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AI Platform Gives CSHL Researchers Access to Vast Amounts of Data | Cold Spring Harbor Lab Licenses AI Platform to Accelerate CF Research | Cystic fibrosis news today

Cold Spring Harbor Laboratory (CSHL) has licensed an artificial intelligence platform, developed by Epistemic AI, to accelerate discoveries related to cystic fibrosis (CF).

The platform, which also contains CF-specific resources, will help scientists in the lab accelerate their research by providing easy access to publications and clinical trials, and connection to multiple databases.

Its use can help to better understand the underlying relationships between diseases, their diagnosis, their treatments and their biological functions, and contribute to a better understanding of targeted therapies.

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Epistemic AI Partners with the Boomer Esiason Foundation to Advance Cystic Fibrosis Research

In 2020, Epistemic AI partnered with the Boomer Esiason Foundation (BEF) – which focuses on fundraising, awareness and support for the CF community – to advance disease knowledge and care through using Epistemic AI’s unique knowledge discovery platform.

The foundation’s venture philanthropy model was key to providing CSHL with access to the platform.

“Working with BEF has been an incredible experience,” Epistemic AI CEO Stefano Pacifico said in a company press release.

“We anticipate that our partnership with Cold Spring Harbor Laboratory will prove extremely beneficial for cystic fibrosis research, while simultaneously providing CSHL researchers with actionable insights into cancer, genomics, and neuroscience,” Pacifico added.

Cystic fibrosis is a genetic disease characterized by the accumulation of abnormally sticky and thick mucus in various organs, including the lungs, pancreas, liver and intestines. It is caused by mutations in the CFTR gene, which provides the instructions to produce a channel protein of the same name that regulates the flow of water and salts in and out of cells.

Since the discovery of CFTR gene 32 years ago as the cause of cystic fibrosis, research into the disease has made significant progress. Research has focused on specific and rare mutations; improve CFTR protein function with CFTR modulators; complications such as infections, inflammation, loss of pancreatic function and gastrointestinal symptoms; and optimizing treatment regimens.

We hope that our partnership with Cold Spring Harbor Laboratory will prove extremely beneficial for cystic fibrosis research.

The Knowledge Discovery Platform approach is different from outdated methods involving keyword or semantic searching. It uses artificial intelligence tools to combine millions of documents and data points into a so-called knowledge map that “reflects relevant entities and relationships specific to a set of initial queries,” the company’s page says. Epistemic AI platform.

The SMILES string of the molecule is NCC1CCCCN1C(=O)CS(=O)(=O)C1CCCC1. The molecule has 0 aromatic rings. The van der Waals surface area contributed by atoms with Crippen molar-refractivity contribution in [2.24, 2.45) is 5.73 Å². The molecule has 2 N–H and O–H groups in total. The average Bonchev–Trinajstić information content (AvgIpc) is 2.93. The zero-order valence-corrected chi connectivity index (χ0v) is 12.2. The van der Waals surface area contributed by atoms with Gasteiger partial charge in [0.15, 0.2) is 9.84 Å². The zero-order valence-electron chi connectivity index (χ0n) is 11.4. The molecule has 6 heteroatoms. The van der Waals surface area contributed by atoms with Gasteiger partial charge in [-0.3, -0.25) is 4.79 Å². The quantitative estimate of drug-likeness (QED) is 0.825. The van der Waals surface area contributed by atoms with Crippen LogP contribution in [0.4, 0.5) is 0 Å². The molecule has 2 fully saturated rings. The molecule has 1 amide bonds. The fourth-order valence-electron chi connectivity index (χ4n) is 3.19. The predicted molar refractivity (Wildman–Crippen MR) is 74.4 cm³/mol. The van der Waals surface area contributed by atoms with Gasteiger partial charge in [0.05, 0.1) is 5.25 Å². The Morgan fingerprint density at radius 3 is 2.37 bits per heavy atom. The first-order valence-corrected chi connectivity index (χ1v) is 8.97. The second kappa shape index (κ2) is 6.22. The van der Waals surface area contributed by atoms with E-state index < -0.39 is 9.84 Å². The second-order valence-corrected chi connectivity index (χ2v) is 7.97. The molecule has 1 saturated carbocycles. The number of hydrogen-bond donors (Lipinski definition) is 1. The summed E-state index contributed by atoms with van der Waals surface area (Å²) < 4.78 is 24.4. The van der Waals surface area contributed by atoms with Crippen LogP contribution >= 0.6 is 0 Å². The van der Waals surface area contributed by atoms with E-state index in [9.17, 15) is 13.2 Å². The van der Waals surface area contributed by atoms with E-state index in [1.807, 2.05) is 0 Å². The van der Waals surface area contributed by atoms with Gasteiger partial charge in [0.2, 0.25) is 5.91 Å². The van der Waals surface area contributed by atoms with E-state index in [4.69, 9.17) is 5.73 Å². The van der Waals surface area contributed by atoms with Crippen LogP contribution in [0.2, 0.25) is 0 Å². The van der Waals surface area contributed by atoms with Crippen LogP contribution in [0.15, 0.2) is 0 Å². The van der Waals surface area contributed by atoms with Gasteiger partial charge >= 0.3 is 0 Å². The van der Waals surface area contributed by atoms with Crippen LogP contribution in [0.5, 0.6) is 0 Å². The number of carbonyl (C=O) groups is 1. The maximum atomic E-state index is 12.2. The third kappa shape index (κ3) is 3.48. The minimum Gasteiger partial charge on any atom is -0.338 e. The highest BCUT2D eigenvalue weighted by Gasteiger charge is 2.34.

The information gathered creates a path that can quickly identify research gaps, find real-world evidence, uncover new connections, elucidate new hypotheses, and explore causal interactions and relationships.

The platform has CF-specific resources, such as CFTR variants, bacterial infections and antimicrobial resistant bacteria, such as Pseudomonas aeruginosa, Staphylococcus aureus, and Escherichia coli.

Using the new platform, CSHL researchers can explore large amounts of biomedical data quickly and effortlessly.

They can use the platform to access biomedical data from multiple sources, including published studies and reviews, data on genes, proteins, signaling pathways and cell types, symptoms of disease, therapies and patents, clinical trials, and clinical interpretation and guidelines.

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CSHL is a leading international biomedical research institution, home to eight Nobel Laureates, employing nearly 600 scientists, students and technicians who contribute to scientific discoveries in the fields of cancer, neuroscience, plant biology and quantitative biology.

The platform will also be available to the more than 12,000 visiting scientists from around the world who participate in the institution’s meeting and course programs at campuses in Long Island and Suzhou, China. Many of these scientists have recently experimented with the platform with substantial success.

BEF was funded by Boomer Esiason, a former professional soccer player, and his wife Cheryl when their son, Gunnar Esiason, was diagnosed with CF in 1993. It raises funds ($150 million to date) and awareness at CF.

Through its partnership with BEF, Epistemic AI collaborates with universities, foundations, biopharmaceutical companies and hospitals to contribute to CF research and development.

The partners also host regular webinars to help patients understand current disease research trends and their impact on the management and treatment of CF.

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